I often make waffle batter the night before and refrigerate it till morning, and this recipe is no exception. You can whisk the batter together before you go to bed, so that it’s even easier to get waffles on the table when you wake up. If you do this, you may need to thin the batter with a couple tablespoons non-dairy milk; the cue that you should do this is if the mixture is too thick to be pourable. Otherwise, you can give it a good stir and heat up your iron.
I found that this batter needed more time in my waffle maker than other recipes I’ve made, about 5-6 minutes instead of my usual 3-4, which is when the “ready” light of the maker turned on. I’d set a timer for 5 minutes per waffle on medium-high heat (about a 4 on my maker), so that you avoid waffles that rip apart when you open the iron up. The waffles will be very golden and crispy, but that’s definitely the intention. And if you have to have a starter/test waffle, I think it’s better to have one that’s a little burnt than one that falls apart or is undercooked.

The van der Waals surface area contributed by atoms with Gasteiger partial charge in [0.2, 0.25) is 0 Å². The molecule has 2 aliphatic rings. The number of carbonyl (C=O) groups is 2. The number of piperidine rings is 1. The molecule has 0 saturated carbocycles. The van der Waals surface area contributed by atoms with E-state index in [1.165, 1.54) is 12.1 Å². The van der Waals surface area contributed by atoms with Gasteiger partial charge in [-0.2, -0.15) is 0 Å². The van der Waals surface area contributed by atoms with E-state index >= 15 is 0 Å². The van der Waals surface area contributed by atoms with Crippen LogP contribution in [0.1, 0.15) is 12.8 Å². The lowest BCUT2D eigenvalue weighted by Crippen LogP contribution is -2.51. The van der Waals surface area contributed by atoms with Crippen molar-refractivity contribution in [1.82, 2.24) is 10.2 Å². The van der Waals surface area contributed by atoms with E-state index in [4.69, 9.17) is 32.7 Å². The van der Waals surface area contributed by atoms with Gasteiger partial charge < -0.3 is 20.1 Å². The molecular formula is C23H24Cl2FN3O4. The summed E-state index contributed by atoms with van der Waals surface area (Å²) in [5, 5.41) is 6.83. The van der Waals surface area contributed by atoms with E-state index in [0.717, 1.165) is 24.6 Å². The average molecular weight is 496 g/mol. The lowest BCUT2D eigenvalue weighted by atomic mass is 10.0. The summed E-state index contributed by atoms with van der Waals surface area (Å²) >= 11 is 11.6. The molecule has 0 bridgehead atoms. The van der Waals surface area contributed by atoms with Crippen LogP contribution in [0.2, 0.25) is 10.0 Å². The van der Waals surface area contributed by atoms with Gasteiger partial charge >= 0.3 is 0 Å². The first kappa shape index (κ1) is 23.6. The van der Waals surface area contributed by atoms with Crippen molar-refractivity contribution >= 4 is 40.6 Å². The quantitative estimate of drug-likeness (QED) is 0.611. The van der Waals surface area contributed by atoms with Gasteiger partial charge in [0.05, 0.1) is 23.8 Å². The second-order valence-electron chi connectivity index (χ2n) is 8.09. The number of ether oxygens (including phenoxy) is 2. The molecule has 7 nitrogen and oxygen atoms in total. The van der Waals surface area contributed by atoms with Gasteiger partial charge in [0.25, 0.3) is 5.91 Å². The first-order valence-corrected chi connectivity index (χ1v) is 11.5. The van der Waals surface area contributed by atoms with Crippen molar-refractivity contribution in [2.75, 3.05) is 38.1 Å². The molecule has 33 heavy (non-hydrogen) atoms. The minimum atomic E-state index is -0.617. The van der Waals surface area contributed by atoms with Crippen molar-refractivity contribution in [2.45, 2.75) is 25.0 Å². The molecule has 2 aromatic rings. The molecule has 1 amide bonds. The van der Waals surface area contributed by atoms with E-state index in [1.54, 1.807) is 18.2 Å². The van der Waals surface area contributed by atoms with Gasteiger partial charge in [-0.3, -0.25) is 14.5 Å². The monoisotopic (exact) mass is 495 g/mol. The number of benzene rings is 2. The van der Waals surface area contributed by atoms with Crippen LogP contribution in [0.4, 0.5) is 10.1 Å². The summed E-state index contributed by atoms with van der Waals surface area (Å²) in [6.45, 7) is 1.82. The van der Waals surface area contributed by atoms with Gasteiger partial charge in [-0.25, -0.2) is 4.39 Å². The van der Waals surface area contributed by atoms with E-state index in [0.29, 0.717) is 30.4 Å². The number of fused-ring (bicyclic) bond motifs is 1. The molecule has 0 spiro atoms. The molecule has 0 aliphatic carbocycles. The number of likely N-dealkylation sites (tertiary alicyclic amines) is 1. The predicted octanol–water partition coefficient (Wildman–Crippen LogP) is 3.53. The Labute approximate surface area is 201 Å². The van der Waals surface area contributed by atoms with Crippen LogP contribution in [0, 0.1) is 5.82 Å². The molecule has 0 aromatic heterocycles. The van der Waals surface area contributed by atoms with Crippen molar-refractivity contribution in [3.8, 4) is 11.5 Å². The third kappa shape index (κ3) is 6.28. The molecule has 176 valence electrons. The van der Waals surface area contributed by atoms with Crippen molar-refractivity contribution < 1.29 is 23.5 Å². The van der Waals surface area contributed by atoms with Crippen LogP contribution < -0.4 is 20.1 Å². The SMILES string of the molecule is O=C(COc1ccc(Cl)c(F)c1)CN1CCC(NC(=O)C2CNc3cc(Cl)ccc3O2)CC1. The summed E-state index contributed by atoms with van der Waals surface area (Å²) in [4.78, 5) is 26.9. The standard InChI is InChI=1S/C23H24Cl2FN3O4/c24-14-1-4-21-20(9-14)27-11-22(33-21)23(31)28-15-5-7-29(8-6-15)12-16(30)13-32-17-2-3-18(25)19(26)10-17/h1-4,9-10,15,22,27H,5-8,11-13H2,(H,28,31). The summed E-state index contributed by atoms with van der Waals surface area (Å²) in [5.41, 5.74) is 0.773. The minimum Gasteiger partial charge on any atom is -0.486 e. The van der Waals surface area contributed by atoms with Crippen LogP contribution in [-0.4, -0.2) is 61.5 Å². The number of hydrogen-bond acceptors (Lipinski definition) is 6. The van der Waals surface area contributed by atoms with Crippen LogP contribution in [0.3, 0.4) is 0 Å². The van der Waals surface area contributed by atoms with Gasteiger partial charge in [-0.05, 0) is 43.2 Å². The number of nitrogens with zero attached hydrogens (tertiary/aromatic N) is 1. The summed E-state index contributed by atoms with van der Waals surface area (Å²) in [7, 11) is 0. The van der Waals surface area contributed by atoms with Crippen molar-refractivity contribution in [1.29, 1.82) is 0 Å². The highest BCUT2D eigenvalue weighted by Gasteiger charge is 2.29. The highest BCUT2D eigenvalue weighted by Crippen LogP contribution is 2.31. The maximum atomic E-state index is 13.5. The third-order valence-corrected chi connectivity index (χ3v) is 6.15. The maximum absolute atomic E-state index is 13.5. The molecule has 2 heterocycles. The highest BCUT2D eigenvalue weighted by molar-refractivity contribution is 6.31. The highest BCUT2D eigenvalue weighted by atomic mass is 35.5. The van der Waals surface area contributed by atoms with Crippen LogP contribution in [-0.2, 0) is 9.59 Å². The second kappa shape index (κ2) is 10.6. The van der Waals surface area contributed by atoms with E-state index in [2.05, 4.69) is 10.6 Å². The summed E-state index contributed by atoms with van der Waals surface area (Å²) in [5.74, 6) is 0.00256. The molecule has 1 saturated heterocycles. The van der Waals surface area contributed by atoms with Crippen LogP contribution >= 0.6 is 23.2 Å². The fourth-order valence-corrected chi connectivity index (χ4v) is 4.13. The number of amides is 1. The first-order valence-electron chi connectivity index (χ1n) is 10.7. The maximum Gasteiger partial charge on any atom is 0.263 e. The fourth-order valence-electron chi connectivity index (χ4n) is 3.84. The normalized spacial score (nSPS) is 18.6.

- 1 tablespoon flax meal
- 1 1/2 cups light spelt whole wheat pastry, or all-purpose flour
- 1/2 cup medium grind cornmeal or polenta
- 1 1/2 teaspoons baking powder
- 1/2 teaspoon baking soda
- 3/4-1 teaspoon kosher salt*
- 1 1/2 cups unsweetened non-dairy milk
- 2 teaspoons apple cider vinegar
- 1/4 cup neutral vegetable oil such as safflower or grapeseed
For the salsa:
- 1 large or 2 small heirloom tomatoes chopped
- 1 large juicy peach, pitted and chopped
- 1/4 cup red onion finely diced
- 1/2 cup chopped cilantro
- 2 tablespoons chopped mint leaves
- 2 teaspoons olive oil
- 1 tablespoon lime juice
- Salt + pepper to taste
- Preheat your waffle iron to medium high heat. Whisk together the flax meal and 3 tablespoons warm water in a small bowl, then set the mixture aside. Meanwhile, in a bowl, combine all of the salsa ingredients. Mix well, then taste and adjust salt and pepper as needed. Set the salsa aside.